Streamlined sharks are legendary for their effortless swimming. George Lauder from Harvard University, USA, explains that the fish have long inspired human engineers, but more recently attention has focused on how the fish's remarkable skin boosts swimming.
Coated in razor sharp tooth-like scales, called denticles, the skin is thought to behave like the dimples on a golf ball, disturbing the flow of water over the surface to reduce the drag. But something didn't quite sit right with Lauder. 'All of the shark skin studies were done on flat shark skin mimics that were held straight and immovable. But shark skin moves', recalls Lauder.
So, when Masters student Johannes Oeffner joined his lab, Lauder suggested that they take a look at the fluid dynamics of shark skin and its analogues to find out how the fish's motion affects fluid flowing over the rough surface. The duo publishes its discovery that shark skin actually generates thrust to give the fish an additional boost in The Journal of Experimental Biology at http://jeb.biologists.org/.
But first the scientists had to get hold of some fresh shark skin, so they went to a market in Boston where they found several large makos. Back in the lab, Oeffner carefully removed sections from a mako's skin and attached them to both sides of a rigid aluminium foil. Then he immersed the foil in a flow tank, reproduced the swimming motion of a fish by wiggling it from side to side and measured the rigid 'swimming' foil's speed by matching it with the flow of water moving in the opposite direction.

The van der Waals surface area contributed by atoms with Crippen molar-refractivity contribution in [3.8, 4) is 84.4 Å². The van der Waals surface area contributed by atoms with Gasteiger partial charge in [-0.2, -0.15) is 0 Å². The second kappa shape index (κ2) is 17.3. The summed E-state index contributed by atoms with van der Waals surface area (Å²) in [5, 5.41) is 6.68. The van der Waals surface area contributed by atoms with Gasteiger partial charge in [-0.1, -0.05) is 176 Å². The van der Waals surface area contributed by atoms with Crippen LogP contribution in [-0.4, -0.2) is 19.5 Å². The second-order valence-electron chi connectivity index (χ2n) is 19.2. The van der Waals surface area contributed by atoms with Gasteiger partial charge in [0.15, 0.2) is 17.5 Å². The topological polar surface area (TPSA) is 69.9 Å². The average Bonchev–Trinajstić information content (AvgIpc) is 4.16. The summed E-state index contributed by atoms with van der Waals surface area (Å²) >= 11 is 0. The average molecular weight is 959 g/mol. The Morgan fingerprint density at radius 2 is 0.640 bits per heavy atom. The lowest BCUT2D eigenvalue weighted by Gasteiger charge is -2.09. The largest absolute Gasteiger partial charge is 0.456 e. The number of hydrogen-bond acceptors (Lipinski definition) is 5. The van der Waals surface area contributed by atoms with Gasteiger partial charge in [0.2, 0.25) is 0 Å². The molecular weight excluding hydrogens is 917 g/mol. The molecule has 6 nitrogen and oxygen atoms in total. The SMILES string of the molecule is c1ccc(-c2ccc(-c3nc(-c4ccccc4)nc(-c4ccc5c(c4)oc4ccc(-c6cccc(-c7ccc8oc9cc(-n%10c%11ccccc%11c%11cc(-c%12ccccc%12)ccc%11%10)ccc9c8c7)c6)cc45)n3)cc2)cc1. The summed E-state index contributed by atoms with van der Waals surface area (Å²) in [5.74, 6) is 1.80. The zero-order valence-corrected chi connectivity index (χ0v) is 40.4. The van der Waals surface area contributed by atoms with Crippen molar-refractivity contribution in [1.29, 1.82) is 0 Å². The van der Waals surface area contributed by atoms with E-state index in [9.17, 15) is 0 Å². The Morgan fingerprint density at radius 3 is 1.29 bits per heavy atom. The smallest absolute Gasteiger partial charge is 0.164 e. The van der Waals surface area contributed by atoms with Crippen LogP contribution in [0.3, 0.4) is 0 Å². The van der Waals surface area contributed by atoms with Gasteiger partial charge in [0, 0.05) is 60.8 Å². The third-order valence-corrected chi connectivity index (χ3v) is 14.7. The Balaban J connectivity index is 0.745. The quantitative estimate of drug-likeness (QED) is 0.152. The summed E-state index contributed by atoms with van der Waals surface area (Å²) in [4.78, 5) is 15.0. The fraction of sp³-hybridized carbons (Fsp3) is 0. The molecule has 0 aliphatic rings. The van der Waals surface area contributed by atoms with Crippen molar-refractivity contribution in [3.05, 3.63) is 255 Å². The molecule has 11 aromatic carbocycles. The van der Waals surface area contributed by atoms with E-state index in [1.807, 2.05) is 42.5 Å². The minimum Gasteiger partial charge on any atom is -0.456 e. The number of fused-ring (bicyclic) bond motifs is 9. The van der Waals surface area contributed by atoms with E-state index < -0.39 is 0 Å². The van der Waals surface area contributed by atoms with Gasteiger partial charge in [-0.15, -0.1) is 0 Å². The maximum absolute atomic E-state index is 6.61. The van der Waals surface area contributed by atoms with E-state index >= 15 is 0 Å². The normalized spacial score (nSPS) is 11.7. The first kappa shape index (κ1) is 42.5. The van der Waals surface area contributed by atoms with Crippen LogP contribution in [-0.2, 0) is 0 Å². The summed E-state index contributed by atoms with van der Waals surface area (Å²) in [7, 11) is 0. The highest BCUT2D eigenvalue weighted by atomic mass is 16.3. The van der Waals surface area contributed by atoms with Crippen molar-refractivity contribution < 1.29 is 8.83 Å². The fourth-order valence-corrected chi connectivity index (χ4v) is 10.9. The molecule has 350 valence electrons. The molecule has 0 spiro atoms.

Having measured the foil's swimming speeds with intact skin – compete with denticles – Oeffner carefully sanded off the denticles and set the foil swimming again. However, instead of slowing down – as the duo had expected – the denticle-free foil speeded up. So the shark skin's denticle surface impeded the rigid swimmer. 'But then we remembered our premise that the sharks aren't rigid', remembers Lauder, so how would the shark skin perform when flexing like a real fish?
Gluing two pieces of shark skin together to produce a flexible foil, Oeffner repeated the swimming experiment, and this time the denticles had a dramatic effect. The intact skin foil swam 12.3% faster than the sanded skin. The shark's rough surface improved the swimming performance spectacularly.
However, when the duo tested the swimming performance of two shark skin mimics – a sharp-edged riblet design and the famous Speedo® Fastskin® FS II fabric – they were in for a shock. Although the riblet surface improved the flexible foil's swimming speed by 7.2%, the dented surface of the Speedo® fabric had no effect at all. However, Lauder points out that figure-hugging Fastskin® swimming costumes probably enhance the swimmer's performance in other ways.
After proving that the denticles on shark skin significantly improve the fish's propulsion, Lauder and Oeffner were keen to find out how they affect fluid flows around the body. Returning the flexible shark skin foil to the swim tunnel, Oeffner and Lauder captured the water's swirling motion with laser light and realised that in addition to reducing drag, the skin was actively generating thrust.
'That's the number one surprise. It's not just the drag-reducing properties, but the denticles alter the structure of flow near the shark skin in a way that enhances thrust', explains Lauder. He is now keen to design physical models to see how altered denticle arrangements affect fluid flows over the skin and to build a computational model to tease apart the beneficial effects of the skin's thrust and drag reduction.
IF REPORTING ON THIS STORY, PLEASE MENTION THE JOURNAL OF EXPERIMENTAL BIOLOGY AS THE SOURCE AND, IF REPORTING ONLINE, PLEASE CARRY A LINK TO: http://www.jeb.biologists.org